Year 1 and 2 start their journey by using the physical "Beebots", before moving on to the block-based language "Scratch Jr". KS2 then learn to use LOGO and Scratch.
Year 5 deepen their knowledge using repetition, loops and conditions with the "Crumble" programmable controller, and Year 6 create code to transform Micro-Bits into pedometers and games.
Year 3 use our class set of tablets to create their own animations linked to their history topic, building on photography and digital drawing work in KS1. We compare the benefits and limitations of digital technology over hands-on techniques. Older year groups move on to editing audio, photographs and video, as well as creating presentations and other documents.
Data and Information:
We make use of our mathematical and scientific knowledge to sort, count and compare objects, and then use ICT to create pictograms, branching and flat-file databases, and spreadsheets. We also use data loggers and sensors to collect readings in science.
Computing Systems and Networks
We begin by identifying technology in school and the world around us, and discussing how its responsible use improves our world in school and beyond. Older year groups learn about how digital devices work and how they are connected to make networks. This includes how information can be shared safely on the internet, and evaluating online sources.
Our computing lessons include a range of strategies to deliver effective lessons to our pupils. There are 12 key principles underlined by research, which have each been shown to contribute to effective teaching and learning in computing, that are embodied in our curriculum.
We make use of ICT to enhance our curriculum offering, as well as encourage our children to engage with the wider world and build up their cultural capital. We regularly schedule “virtual visits” including online history workshops with the British Museum looking closely at artefacts, and interactive sessions with authors to encourage a love of reading and writing. Children enjoy creating and recording their own music using digital tools, programming robots and making links with angles and distance in maths, and using physical sensors and logging software in science investigations.
A virtual visit to the British Museum, with
interactive quizzes and a live expert lesson.
Computing and Information Technology are essential tools for inclusion at Grove. They enable children with SEND, whatever their needs, to use technology purposefully in ways that make the wider curriculum accessible, empower those with communication difficulties to engage with others and to fully include everyone in activities and learning. Our children have the opportunity to use information technology to help them access other areas of the curriculum, for example learning to type accurately if they have fine motor skill limitations that impact their writing, using “text-to-speech” for dyslexic children to be able to access the same texts for research in history, science or geography, or making use of motivating and well-sequenced overlearning of phonics or maths facts through games and interactive programs.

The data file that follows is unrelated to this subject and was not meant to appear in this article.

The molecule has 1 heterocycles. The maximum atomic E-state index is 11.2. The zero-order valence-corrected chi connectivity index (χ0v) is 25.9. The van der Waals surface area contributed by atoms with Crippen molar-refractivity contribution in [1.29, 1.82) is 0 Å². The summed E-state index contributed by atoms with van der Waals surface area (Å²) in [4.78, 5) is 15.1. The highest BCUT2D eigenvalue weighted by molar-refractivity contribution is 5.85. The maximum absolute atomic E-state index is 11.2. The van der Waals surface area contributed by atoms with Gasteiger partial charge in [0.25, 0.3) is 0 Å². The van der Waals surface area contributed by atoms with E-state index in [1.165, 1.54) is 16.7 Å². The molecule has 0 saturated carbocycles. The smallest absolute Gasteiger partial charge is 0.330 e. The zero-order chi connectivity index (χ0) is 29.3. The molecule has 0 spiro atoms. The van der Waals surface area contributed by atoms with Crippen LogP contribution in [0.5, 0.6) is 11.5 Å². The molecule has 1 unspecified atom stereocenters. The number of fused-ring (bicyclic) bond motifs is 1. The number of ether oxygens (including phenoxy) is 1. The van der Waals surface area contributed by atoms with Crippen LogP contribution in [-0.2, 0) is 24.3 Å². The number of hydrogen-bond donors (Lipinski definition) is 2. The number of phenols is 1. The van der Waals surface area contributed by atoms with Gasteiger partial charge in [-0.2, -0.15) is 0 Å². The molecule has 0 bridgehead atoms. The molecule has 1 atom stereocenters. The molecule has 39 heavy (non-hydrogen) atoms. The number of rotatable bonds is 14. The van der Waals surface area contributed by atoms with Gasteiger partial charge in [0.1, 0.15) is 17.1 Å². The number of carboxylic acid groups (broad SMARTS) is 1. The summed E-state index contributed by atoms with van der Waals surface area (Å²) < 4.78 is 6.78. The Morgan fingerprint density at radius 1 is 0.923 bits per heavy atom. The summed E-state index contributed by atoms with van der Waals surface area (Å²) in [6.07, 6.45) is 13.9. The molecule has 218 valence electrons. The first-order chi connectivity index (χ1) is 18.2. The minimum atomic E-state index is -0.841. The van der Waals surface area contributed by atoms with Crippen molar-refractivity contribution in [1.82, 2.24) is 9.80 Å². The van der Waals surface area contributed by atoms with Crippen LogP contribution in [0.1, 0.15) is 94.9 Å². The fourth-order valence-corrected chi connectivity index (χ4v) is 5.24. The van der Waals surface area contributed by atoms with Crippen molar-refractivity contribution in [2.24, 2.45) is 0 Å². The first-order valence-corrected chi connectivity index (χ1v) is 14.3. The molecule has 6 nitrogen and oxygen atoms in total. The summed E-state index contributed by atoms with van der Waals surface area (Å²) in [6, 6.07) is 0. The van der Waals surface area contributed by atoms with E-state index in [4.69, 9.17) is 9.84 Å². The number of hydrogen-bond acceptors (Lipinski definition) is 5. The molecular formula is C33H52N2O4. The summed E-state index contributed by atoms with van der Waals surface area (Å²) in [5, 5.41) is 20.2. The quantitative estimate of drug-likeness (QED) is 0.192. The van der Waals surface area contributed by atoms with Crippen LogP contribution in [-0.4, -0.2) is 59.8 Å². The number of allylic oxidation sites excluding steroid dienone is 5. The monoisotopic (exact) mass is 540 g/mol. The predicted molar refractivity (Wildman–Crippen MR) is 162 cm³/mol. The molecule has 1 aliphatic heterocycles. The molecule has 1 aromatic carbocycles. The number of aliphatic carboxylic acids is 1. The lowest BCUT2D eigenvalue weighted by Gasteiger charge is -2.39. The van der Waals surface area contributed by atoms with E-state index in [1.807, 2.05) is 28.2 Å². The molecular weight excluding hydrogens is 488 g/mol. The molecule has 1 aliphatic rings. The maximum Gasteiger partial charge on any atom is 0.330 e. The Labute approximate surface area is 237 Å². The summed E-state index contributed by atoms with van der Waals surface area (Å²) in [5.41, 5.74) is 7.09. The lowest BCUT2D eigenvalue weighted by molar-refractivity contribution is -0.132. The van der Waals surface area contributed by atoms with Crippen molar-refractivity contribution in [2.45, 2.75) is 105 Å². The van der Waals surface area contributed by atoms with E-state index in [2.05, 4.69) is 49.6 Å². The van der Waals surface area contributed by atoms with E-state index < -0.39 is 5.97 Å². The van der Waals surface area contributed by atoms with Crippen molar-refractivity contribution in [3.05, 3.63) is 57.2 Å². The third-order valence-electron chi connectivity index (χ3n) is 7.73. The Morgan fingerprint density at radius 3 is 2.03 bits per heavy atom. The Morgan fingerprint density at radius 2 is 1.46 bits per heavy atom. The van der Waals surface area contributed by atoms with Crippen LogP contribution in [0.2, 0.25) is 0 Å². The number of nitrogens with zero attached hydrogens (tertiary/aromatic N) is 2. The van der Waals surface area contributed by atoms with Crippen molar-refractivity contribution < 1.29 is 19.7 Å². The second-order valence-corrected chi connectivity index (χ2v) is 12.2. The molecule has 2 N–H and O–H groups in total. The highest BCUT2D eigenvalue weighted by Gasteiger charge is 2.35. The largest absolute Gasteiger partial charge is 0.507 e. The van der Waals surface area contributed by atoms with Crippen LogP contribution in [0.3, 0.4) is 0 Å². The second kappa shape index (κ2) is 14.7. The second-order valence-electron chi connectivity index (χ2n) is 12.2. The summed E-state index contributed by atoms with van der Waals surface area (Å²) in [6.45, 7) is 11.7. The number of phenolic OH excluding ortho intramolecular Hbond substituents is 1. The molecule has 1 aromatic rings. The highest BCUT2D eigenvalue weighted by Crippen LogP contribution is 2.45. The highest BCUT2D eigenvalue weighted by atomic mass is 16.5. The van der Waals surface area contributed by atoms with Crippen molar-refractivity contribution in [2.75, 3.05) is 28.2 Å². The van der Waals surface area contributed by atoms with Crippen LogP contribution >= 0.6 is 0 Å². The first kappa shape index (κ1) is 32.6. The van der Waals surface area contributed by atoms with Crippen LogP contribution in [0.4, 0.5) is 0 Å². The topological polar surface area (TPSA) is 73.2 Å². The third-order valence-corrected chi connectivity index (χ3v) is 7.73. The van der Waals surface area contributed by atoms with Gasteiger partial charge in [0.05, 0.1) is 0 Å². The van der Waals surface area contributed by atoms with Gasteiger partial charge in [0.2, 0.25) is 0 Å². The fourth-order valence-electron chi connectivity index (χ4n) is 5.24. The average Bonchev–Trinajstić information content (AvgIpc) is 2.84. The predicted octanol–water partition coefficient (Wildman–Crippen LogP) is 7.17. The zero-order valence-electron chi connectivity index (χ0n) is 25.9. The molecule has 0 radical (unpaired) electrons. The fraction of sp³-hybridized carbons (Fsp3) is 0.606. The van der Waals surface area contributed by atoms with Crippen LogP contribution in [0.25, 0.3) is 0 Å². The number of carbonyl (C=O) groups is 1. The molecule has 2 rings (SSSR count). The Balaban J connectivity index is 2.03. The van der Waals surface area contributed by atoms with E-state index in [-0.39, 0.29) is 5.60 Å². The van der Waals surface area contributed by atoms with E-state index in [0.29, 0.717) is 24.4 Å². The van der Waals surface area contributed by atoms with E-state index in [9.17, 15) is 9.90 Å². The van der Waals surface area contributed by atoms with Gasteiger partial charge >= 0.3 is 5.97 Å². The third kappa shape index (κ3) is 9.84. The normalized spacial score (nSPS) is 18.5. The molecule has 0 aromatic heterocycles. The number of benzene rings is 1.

By the time our pupils leave us in Year 6, they will:
Every lesson includes formative assessment opportunities for teachers to use and to ensure that misconceptions are recognised and addressed if they occur. The learning objective and success criteria are introduced in the slides at the beginning of every lesson. At the end of every lesson, pupils are invited to assess how well they feel they have met the learning objective which gives pupils a reminder of the content that has been covered, as well as a chance to reflect. It is also a chance for teachers to see how confident the class is feeling so that they can make changes to subsequent lessons accordingly.
In KS1, teachers will observe whether pupils are able to meet the success criteria for each lesson by the end of the unit and if so, they will be judged to be working at age-related expectations. In KS2, each unit ends with either a multiple choice quiz or a rubric which highlights to teachers whether the pupil is approaching (emerging), achieving (expected), or exceeding the expectations for their age group.